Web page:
An old, abandoned 100-year-old mule shed was the catalyst that led to the creation of The Offbeat India and for a localised attempt to stem the flow of youth leaving Uttarakhand’s mountain villages for jobs in the big cities.
The Offbeat India, based in Lansdowne, offers guided trips, runs a travel café near Lansdowne, runs/supports village stays and helps farmers in the region sell their organic produce directly to consumers.
All this started when on one of the many visits to the Garhwal region, an acquaintance asked Amit Srivastava and Shipra Mohan Sinha for a simple but reluctant favour—to help his younger son find a job in Delhi. Amit and Shipra learnt first hand about the phenomemon of Uttarakhand’s emptying mountain villages with the youth leaving in droves in search of jobs. Amit and Shipra decided to figure out a way for the young man to stay back in the village and still be productively employed.
Only a few families and three shops remained in the village of Devikhal, 16km from Lansdowne. Amit, a management professtional, and Shipra, a media professional who was Deputy Director with Wildlife Trust Of India, zeroed in on an abandoned 100-year-old mule shed and transformed it into the colourful Lansdowne Trip Travel Café (LTTC), a café-cum-vintage store. This transformation process also led to Amit and Shipra quitting their corporate jobs in Delhi, moving to Lansdowne and starting The Offbeat India!
Today, LTTC is a community-run venture, with local villagers running the show. Apart from serving sumptuous food, it is a platform for cultural exchange by conducting village walks, hosting story telling sessions between travellers and villagers and by hosting exclusive dinners where the village families cook authentic Garhwali cuisine for the guests.
They also started Guided Trips With Amit & Shipra. These trips are organised to remote parts of the region that are not always part of the regular tourist circuit. The experiences are personalised and all the itineraries are a mix of wildlife and culture. It organises tours in destinations like Kalagarh Tiger Reserve (Uttarakhand), Kishanpur Wildlife Sacntuary (Uttar Pradesh), Dudhwa National Park (Uttar Pradesh), Vyasghat (Uttarakhand), Devikhal Village (Uttarakhand), Dhura Village (Uttarakhand), Dhauntiyal Village (Uttarakhand) and Lansdowne (Uttarakhand).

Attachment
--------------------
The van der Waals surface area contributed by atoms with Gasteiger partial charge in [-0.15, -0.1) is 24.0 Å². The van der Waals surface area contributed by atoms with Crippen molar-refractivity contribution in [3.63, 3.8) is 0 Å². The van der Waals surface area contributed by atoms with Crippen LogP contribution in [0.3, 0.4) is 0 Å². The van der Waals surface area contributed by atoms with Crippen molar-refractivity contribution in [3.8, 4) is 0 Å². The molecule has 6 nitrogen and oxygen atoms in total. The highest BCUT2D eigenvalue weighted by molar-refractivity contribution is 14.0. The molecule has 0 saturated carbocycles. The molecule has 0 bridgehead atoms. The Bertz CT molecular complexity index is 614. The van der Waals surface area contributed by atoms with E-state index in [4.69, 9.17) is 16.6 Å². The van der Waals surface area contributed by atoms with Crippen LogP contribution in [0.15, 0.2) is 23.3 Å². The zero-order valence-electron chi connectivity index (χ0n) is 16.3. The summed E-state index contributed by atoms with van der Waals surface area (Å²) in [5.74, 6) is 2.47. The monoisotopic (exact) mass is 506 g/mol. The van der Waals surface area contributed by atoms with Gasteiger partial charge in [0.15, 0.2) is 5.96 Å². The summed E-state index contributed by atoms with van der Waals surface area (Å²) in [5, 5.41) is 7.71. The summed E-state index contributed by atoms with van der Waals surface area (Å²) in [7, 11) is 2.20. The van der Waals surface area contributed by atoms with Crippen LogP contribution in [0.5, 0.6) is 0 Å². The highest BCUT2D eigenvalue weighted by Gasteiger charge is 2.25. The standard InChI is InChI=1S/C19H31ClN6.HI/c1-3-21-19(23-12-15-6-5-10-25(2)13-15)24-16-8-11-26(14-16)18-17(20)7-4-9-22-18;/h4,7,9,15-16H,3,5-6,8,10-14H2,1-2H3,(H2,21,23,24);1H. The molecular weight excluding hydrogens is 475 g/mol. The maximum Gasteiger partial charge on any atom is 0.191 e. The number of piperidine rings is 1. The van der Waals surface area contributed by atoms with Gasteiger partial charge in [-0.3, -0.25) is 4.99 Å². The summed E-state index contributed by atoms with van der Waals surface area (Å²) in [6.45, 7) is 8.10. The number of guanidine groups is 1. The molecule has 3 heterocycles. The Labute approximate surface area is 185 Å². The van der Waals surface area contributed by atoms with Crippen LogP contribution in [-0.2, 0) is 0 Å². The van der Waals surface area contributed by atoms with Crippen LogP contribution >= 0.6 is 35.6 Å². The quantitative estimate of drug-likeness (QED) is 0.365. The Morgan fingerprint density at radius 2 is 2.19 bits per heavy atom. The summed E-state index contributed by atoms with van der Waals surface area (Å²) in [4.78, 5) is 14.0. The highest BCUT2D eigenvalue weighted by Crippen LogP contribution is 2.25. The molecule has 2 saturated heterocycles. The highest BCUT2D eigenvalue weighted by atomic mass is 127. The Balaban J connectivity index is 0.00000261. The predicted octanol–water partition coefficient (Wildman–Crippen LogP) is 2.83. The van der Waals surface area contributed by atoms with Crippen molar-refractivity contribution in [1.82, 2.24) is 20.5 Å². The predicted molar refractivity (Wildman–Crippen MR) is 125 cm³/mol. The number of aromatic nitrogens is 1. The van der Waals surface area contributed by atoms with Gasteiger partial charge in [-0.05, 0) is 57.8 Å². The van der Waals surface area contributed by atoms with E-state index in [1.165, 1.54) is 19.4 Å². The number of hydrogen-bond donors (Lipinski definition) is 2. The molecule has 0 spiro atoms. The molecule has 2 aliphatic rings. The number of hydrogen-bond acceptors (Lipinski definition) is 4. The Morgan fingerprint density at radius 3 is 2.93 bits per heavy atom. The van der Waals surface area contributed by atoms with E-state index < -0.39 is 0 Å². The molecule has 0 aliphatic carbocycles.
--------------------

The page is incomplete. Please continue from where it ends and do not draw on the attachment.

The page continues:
It is the integral role the local communities play that sets the tours organised by Amit and Shipra apart. So when on a wildlife tour, there are no back-to-back safaris. They ensure that in a two-night itinerary, an entire day is spent in a village. So guests get to interact with villagers, have a local meal cooked on wood-fired chulha, enjoy a siesta on wood charpois, converse with forest guards and enjoy village life.
The Offbeat India is also supporting village families in restoring their old homes and helping them in running it as village stays. One of the homes, The Semal Villagestay, is already up and running in Dhura village (near Lansdowne). The second project is coming up in Dhauntiyal Village in Kalagarh Tiger Reserve Uttarakhand. The stays are being developed in the circuits that are part of The Offbeat India’s tours.
A trip with The Offbeat India not only ensures travellers get to discover a less-explored part of India, but also contribute to the sustenance and well-being of the local communities there.
Price: Trip cost depends on the experience but is typically Rs 10,000 for two people per night. The tariff for the village stay is Rs 2,500 per room for two people (excluding meals).
The Offbeat India is an attempt to create employment and livelihood opportunities for local villagers in many parts of Uttarakhand that have been affected by youth migration. The Lansdowne Trip Travel Café is run by local villagers and all supplies come from the community. About five families of the village are associated with the Café. The tours run by the outfit keeps the host communities at its core and all activities are designed to provide financial benefits to the host communities. They follow the policy of minimum carbon footprint and request guests to take back non-biodegradable garbage generated during their stay. The outfit discourages plastic water bottles. Through its village stays initiative, The Offbeat India is helping villagers restore their homes and run them as homestays ensuring they are able to supplement their income with tourism. They are also helping villagers sell their organic produce to customers in cities.